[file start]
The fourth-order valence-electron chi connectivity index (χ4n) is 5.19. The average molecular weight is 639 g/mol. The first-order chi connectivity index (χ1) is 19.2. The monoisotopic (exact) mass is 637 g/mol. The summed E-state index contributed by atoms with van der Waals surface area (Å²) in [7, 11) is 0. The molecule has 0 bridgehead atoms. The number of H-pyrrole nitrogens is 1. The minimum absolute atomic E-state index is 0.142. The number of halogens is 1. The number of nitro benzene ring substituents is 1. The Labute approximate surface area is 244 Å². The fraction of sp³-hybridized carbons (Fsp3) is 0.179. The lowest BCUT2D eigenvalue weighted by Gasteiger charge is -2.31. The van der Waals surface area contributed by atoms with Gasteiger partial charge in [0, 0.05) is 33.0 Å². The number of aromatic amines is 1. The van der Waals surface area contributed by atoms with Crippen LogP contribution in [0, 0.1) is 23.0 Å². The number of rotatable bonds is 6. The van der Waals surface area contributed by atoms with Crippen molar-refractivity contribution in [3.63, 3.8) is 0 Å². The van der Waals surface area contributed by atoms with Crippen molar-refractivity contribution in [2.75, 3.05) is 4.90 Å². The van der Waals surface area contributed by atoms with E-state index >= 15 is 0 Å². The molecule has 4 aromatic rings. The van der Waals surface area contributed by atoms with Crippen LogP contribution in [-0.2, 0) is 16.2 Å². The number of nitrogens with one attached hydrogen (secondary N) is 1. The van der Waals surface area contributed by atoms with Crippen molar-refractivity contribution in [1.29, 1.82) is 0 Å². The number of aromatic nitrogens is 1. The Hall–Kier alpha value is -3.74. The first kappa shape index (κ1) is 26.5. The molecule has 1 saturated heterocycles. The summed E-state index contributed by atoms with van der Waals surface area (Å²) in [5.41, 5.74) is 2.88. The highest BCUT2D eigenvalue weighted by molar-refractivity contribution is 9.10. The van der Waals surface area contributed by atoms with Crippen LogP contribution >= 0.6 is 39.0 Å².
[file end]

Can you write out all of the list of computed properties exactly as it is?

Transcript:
The fourth-order valence-electron chi connectivity index (χ4n) is 5.19. The average molecular weight is 639 g/mol. The first-order chi connectivity index (χ1) is 19.2. The monoisotopic (exact) mass is 637 g/mol. The summed E-state index contributed by atoms with van der Waals surface area (Å²) in [7, 11) is 0. The molecule has 0 bridgehead atoms. The number of H-pyrrole nitrogens is 1. The minimum absolute atomic E-state index is 0.142. The number of halogens is 1. The number of nitro benzene ring substituents is 1. The Labute approximate surface area is 244 Å². The fraction of sp³-hybridized carbons (Fsp3) is 0.179. The lowest BCUT2D eigenvalue weighted by Gasteiger charge is -2.31. The van der Waals surface area contributed by atoms with Gasteiger partial charge in [0, 0.05) is 33.0 Å². The number of aromatic amines is 1. The van der Waals surface area contributed by atoms with Crippen LogP contribution in [0, 0.1) is 23.0 Å². The number of rotatable bonds is 6. The van der Waals surface area contributed by atoms with Crippen molar-refractivity contribution in [3.63, 3.8) is 0 Å². The van der Waals surface area contributed by atoms with Crippen molar-refractivity contribution in [2.75, 3.05) is 4.90 Å². The van der Waals surface area contributed by atoms with E-state index >= 15 is 0 Å². The molecule has 4 aromatic rings. The van der Waals surface area contributed by atoms with Crippen LogP contribution in [-0.2, 0) is 16.2 Å². The number of nitrogens with one attached hydrogen (secondary N) is 1. The van der Waals surface area contributed by atoms with Crippen molar-refractivity contribution in [1.29, 1.82) is 0 Å². The number of aromatic nitrogens is 1. The Hall–Kier alpha value is -3.74. The first kappa shape index (κ1) is 26.5. The molecule has 1 saturated heterocycles. The summed E-state index contributed by atoms with van der Waals surface area (Å²) in [5.41, 5.74) is 2.88. The highest BCUT2D eigenvalue weighted by molar-refractivity contribution is 9.10. The van der Waals surface area contributed by atoms with Crippen LogP contribution >= 0.6 is 39.0 Å².